Besides, not all stress is bad, Bale points out. Let’s say you stress some mice. (It’s not hard to do; you can put marbles in their cages, or wet their bedding.) Let some of the stressed mice return to their mothers, but don’t let the rest go back to Mom. “There’s a big difference in how they cope in life,” says Bale. “The ones who get to go back to Mom perform better even than non-stressed animals. They get through. They pick themselves up.”
Bale is also researching the effects of a mother’s vaginal “microbiome” — the combination of bacteria inside her body — on her offspring. When a baby pushes through the birth canal, the microbiome is ingested: “That sets up the whole immune system of the baby’s gut. We think that may be why C-section babies are more prone to immune issues like asthma and allergies” — they never get exposed to that vaginal microbiome. So researchers are looking for other ways to transfer it — for instance, by taking samples from the mother and administering them to the babies orally.
Infections and changes in nutrition alter a mother’s microbiome. So does stress. In a study on mice, Bale showed that stress caused changes in the levels of a bacterium in the microbiome that’s associated with brain development. Throwing off those levels, she says, could predispose offspring to an increased risk of neurodevelopmental disorders.
But the damage caused by stress continues throughout our lifetimes. A constant bath of stress hormones “eats away” at the hippocampus, says Bale — the seat of memory. That’s why you can’t remember where you put your keys when you’re stressed. Studies show more methylation of the genes in the hippocampi of those who commit suicide than in the hippocampi of people who die suddenly of other causes. Bale just landed a grant for a new study of women who have experienced stressful early life events like sexual abuse; such women are more likely to develop affective disorders such as depression, eating disorders and ADHD. “We’re following these women as they get pregnant,” Bale says, “to see about their children.”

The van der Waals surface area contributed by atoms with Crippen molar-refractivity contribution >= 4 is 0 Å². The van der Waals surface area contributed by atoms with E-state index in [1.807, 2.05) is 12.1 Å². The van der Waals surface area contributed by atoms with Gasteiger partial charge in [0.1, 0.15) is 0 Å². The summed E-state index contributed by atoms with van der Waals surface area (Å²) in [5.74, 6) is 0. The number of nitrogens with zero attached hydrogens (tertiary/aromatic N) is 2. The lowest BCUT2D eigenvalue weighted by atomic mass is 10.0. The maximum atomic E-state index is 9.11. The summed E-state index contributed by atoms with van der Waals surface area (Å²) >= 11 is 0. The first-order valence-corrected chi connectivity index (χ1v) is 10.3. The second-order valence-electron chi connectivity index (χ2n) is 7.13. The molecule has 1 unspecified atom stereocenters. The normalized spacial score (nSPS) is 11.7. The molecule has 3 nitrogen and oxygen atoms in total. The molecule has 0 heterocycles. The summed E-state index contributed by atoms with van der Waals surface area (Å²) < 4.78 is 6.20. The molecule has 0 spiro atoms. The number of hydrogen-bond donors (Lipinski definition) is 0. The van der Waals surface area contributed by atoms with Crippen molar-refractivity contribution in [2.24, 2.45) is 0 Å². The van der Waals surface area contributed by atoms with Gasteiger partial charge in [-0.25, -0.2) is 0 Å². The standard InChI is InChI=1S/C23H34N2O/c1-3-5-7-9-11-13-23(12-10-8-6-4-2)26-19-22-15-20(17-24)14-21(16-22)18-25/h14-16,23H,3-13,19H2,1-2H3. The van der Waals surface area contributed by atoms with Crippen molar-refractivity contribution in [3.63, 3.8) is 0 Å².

Not everyone who experiences trauma develops a disorder, of course. Animal research shows that a doting mother gives you a better chance of coming through unscathed. What is it that a good mom passes on to her offspring that helps them cope?
It could be as simple as self-confidence. How much control you feel you have impacts the effects of stress. Put a rat in a cage, deliver electrical shocks, and train it to press a lever to avoid the shocks. If you then take away the lever, the animal’s stress shoots through the roof. If you give back the lever but it doesn’t affect the shocks — if it’s not even connected to anything — the rat’s stress response still goes down, simply because it’s there . Believing you’re the master of your fate builds resiliency.
But you know what else makes a big difference? Socioeconomic status. Those at the top of society’s ladder have more resources with which to come at problems. And the stresses of poverty may account for the shorter life spans of the poor, as well as their high rates of stress-related illnesses like depression, diabetes and heart disease. Penn neuroscientist Martha Farah has mapped the socioeconomic status of children against their ability to pay attention and tune out distractions in school. Her findings: The rich don’t just have more money; their brains are better able to learn.
I find it stressful to think that a child’s ability to cope with stress may be dictated by how stressed her parents were at the time she was conceived. When I mention this to Michael Baime, he shrugs: “Some people are just born anxious. Some are born happy. Some are born depressed. Some of us are born good-looking. Life isn’t fair.”
CLEARLY, STRESS IS SERIOUS STUFF. But it’s also a sort of badge of honor: “God, I’m so busy!” “I have so much to do!” Who isn’t stressed? Babies. Retirees. Bums. Look at the latest list of the most stressful jobs: airline pilot, military general, senior corporate executive. Least stressful? Librarian and audiologist. Which camp would you rather be in?
As Michael Baime says, “If you look at the relationship between stress and performance, it’s a rising curve: As stress increases, your performance increases” — right up to the point where you tumble over the edge.